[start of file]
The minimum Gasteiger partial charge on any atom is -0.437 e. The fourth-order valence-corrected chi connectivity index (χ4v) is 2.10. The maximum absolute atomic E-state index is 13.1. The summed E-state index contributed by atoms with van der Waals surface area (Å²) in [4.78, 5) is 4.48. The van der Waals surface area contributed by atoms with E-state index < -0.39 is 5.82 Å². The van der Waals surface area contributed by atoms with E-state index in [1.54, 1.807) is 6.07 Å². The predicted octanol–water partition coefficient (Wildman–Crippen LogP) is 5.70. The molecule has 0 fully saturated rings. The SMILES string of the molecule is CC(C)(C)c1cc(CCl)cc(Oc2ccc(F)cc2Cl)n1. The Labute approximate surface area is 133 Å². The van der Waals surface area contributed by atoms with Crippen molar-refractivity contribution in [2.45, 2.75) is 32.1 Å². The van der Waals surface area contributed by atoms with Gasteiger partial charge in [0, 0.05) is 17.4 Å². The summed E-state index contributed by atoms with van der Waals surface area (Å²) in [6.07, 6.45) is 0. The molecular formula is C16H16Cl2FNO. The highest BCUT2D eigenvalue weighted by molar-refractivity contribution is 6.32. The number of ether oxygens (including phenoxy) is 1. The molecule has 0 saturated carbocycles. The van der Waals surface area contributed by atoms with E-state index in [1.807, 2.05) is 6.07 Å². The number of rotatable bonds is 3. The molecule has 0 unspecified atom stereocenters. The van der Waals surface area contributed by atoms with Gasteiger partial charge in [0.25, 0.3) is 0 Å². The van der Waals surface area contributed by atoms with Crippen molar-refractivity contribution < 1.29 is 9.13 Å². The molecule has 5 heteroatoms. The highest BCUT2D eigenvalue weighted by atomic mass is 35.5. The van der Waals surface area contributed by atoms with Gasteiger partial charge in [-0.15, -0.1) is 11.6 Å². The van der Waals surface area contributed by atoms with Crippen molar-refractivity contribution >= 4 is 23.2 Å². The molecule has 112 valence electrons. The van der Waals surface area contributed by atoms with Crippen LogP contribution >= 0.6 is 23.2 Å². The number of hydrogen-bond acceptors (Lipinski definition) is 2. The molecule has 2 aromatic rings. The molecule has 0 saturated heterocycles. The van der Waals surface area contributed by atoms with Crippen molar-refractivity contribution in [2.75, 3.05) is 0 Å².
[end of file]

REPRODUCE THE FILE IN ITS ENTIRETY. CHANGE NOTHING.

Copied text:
The minimum Gasteiger partial charge on any atom is -0.437 e. The fourth-order valence-corrected chi connectivity index (χ4v) is 2.10. The maximum absolute atomic E-state index is 13.1. The summed E-state index contributed by atoms with van der Waals surface area (Å²) in [4.78, 5) is 4.48. The van der Waals surface area contributed by atoms with E-state index < -0.39 is 5.82 Å². The van der Waals surface area contributed by atoms with E-state index in [1.54, 1.807) is 6.07 Å². The predicted octanol–water partition coefficient (Wildman–Crippen LogP) is 5.70. The molecule has 0 fully saturated rings. The SMILES string of the molecule is CC(C)(C)c1cc(CCl)cc(Oc2ccc(F)cc2Cl)n1. The Labute approximate surface area is 133 Å². The van der Waals surface area contributed by atoms with Crippen molar-refractivity contribution in [2.45, 2.75) is 32.1 Å². The van der Waals surface area contributed by atoms with Gasteiger partial charge in [0, 0.05) is 17.4 Å². The summed E-state index contributed by atoms with van der Waals surface area (Å²) in [6.07, 6.45) is 0. The molecular formula is C16H16Cl2FNO. The highest BCUT2D eigenvalue weighted by molar-refractivity contribution is 6.32. The number of ether oxygens (including phenoxy) is 1. The molecule has 0 saturated carbocycles. The van der Waals surface area contributed by atoms with E-state index in [1.807, 2.05) is 6.07 Å². The number of rotatable bonds is 3. The molecule has 0 unspecified atom stereocenters. The van der Waals surface area contributed by atoms with Gasteiger partial charge in [0.25, 0.3) is 0 Å². The van der Waals surface area contributed by atoms with Crippen molar-refractivity contribution < 1.29 is 9.13 Å². The molecule has 5 heteroatoms. The highest BCUT2D eigenvalue weighted by atomic mass is 35.5. The van der Waals surface area contributed by atoms with Gasteiger partial charge in [-0.15, -0.1) is 11.6 Å². The van der Waals surface area contributed by atoms with Crippen molar-refractivity contribution >= 4 is 23.2 Å². The molecule has 112 valence electrons. The van der Waals surface area contributed by atoms with Crippen LogP contribution >= 0.6 is 23.2 Å². The number of hydrogen-bond acceptors (Lipinski definition) is 2. The molecule has 2 aromatic rings. The molecule has 0 saturated heterocycles. The van der Waals surface area contributed by atoms with Crippen molar-refractivity contribution in [2.75, 3.05) is 0 Å².